New iPhone Sales Smash Estimates, Apple Guides Up

Investor's Business Daily

Apple (AAPL) rose 5% Monday after trouncing initial sales estimates for its new iPhones and said its fiscal fourth-quarter revenue and profit margin would be at the high end of its prior guidance.

The Cupertino, Calif.-based technology titan said it sold more than 9 million iPhone 5S and 5C handsets in the first three days. Most analysts expected sales of 6 million to 7 million units. By comparison, Apple sold over 5 million units of the iPhone 5 in its first weekend last year.

"This is our best iPhone launch yet," Apple CEO Tim Cook said in a statement. "The demand for the new iPhones has been incredible, and while we've sold out of our initial supply of iPhone 5S, stores continue to receive new iPhone shipments regularly.

S Stands For Sales

Apple did not provide a breakdown, but Wall Street analysts believed the high-end iPhone 5S outsold the midpriced iPhone 5C.

Apple sold through to consumers 4 million 5S units and 1.5 million 5C units in the opening weekend, Piper Jaffray analyst Gene Munster estimated. For the rest, Apple likely counted 3.5 million iPhone 5C units that it sold into the sales channel, he said in a research note Monday.

Global Equities Research analyst Trip Chowdhry estimates that Apple sold five iPhone 5S units to every one 5C.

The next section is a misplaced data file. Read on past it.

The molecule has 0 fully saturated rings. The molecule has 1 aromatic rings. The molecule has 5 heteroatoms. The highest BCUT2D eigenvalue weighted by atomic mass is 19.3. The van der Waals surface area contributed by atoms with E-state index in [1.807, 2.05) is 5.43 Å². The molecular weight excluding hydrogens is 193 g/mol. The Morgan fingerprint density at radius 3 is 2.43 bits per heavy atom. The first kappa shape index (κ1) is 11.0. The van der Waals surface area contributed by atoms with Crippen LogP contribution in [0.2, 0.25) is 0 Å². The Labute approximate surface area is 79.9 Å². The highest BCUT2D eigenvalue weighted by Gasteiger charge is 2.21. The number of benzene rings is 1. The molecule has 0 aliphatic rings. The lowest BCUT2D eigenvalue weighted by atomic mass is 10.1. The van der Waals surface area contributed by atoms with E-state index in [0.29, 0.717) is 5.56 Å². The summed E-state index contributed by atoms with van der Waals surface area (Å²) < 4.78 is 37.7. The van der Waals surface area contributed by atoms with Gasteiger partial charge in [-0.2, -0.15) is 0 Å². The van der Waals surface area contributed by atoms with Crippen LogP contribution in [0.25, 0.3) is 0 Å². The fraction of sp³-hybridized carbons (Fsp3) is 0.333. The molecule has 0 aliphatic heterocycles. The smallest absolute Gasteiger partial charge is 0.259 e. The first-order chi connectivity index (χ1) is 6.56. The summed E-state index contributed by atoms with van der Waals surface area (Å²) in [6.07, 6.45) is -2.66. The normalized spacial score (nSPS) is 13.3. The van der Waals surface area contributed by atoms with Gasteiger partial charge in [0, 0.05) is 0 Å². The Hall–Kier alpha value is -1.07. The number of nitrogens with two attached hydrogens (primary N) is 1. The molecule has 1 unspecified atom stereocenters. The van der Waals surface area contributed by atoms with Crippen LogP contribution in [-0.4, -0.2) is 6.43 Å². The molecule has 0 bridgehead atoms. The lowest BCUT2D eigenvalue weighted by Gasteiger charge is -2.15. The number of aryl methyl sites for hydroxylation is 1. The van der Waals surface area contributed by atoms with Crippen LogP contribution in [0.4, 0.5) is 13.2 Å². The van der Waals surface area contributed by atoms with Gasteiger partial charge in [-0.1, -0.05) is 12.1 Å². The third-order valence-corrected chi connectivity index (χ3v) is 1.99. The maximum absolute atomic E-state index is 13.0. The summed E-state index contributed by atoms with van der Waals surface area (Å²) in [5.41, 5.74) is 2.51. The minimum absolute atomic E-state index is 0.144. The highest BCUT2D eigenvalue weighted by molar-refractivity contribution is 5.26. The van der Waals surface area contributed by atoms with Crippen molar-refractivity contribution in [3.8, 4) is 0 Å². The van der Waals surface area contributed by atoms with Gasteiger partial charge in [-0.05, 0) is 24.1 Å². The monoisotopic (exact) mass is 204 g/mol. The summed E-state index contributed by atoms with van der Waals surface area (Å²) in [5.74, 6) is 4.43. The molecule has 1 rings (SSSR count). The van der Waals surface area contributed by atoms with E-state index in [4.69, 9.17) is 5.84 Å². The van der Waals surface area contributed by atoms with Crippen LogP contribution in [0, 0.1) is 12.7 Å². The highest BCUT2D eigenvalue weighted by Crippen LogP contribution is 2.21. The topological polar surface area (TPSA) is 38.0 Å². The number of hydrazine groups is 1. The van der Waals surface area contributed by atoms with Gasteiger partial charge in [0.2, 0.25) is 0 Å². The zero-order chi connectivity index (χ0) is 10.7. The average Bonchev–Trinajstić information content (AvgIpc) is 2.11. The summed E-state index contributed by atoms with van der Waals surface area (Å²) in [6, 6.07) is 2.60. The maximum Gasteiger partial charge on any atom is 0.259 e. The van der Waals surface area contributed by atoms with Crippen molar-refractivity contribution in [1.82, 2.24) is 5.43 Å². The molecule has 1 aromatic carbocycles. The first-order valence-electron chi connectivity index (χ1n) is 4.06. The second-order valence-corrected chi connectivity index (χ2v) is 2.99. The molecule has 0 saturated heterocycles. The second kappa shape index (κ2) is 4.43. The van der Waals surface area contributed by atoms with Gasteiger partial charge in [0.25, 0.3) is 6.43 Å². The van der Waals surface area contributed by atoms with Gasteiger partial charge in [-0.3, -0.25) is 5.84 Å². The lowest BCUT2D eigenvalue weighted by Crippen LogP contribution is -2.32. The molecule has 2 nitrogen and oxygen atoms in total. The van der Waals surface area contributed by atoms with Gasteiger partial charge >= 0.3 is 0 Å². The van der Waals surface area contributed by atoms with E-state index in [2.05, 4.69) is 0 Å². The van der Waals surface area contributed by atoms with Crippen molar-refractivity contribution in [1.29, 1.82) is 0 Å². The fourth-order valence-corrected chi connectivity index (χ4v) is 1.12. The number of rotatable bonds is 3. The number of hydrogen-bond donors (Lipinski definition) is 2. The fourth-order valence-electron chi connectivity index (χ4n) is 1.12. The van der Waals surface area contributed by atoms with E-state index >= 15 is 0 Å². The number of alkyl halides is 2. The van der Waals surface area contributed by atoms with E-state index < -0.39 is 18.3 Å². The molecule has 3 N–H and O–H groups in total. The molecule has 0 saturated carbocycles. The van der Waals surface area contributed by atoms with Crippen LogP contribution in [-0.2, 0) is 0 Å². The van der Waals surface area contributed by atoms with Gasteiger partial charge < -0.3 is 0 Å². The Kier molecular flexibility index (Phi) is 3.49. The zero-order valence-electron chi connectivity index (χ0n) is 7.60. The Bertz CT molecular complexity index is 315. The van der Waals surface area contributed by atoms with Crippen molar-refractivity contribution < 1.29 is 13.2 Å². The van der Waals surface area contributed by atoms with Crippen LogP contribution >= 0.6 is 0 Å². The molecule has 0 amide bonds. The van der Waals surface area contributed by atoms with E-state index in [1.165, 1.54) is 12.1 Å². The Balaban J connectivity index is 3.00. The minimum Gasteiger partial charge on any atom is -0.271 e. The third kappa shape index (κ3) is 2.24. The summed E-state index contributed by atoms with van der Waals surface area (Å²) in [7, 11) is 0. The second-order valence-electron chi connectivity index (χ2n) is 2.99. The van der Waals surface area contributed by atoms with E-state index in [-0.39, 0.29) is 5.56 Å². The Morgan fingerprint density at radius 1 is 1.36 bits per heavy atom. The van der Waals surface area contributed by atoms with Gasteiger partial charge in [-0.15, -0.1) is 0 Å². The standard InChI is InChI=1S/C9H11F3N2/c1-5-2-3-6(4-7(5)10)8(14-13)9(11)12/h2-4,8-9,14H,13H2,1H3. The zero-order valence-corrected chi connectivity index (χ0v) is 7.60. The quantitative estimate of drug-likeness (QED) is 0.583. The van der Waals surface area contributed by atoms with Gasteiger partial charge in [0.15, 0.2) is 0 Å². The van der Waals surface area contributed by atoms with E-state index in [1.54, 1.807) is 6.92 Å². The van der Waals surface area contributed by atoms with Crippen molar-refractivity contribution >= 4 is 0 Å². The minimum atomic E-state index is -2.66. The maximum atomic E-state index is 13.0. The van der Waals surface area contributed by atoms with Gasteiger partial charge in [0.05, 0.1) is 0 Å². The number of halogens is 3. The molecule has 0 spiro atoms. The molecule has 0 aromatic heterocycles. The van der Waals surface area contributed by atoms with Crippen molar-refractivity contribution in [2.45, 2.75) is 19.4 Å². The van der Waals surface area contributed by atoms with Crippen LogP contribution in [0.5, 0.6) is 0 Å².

Before the latest iPhone launch, industry analysts had speculated that production issues involving the 5S fingerprint security feature would limit supply. Those concerns may have been overstated, RBC Capital Markets analyst Amit Daryanani said.

Apple's first-weekend sales of new iPhones are largely a function of how many handsets it can make, rather than market demand, said BTIG analyst Walter Piecyk. He called the 9 million iPhones sold "an incredible manufacturing feat" and a sign that Apple can still maintain secrecy.

This year's iPhone launch differed from last year's iPhone 5 launch in several ways. Most notably, the past weekend launch involved two new iPhone models. The 2013 iPhone launch was the widest initial release: 11 countries, vs. nine for the iPhone 5.

Apple also didn't offer preorders for its newest flagship handset, the iPhone 5S, as it did in prior years. This year's launch also benefited from immediate availability in China, which saw 2 million unit sales in its first weekend of the iPhone 5, and the addition of Japan's NTT DoCoMo (DCM) as a wireless carrier, UBS analyst Steven Milunovich said.

5C A 'Sleeper' Hit?

The bright-colored, plastic-backed iPhone 5C also could be selling better than many had expected. BTIG's Piecyk said the 5C could be a "sleeper" hit in the December quarter.

Apple said Monday it expects fiscal Q4 revenue and gross profit margin to be at the high end of its guidance range of $34 billion to $37 billion and 36%-37% respectively.

"Gross margin was the most encouraging data point," said William Blair analyst Anil Doradla in a research note. "After five straight quarters of gross margin contraction, Apple is guiding for roughly flat gross margin, and we are increasingly confident that gross margin will improve from these levels in fiscal 2014.

Tear-down analyses of the new iPhones point to Avago Technologies (AVGO) and NXP Semiconductors (NXPI) as "winners" over the prior-generation handset, gaining new content business, Sterne Agee analyst Vijay Rakesh said in a research note Monday.

Flash memory chipmakers Micron (MU) and SanDisk (SNDK) will benefit from the secular trend toward higher data storage and memory capacities in smartphones, he added.

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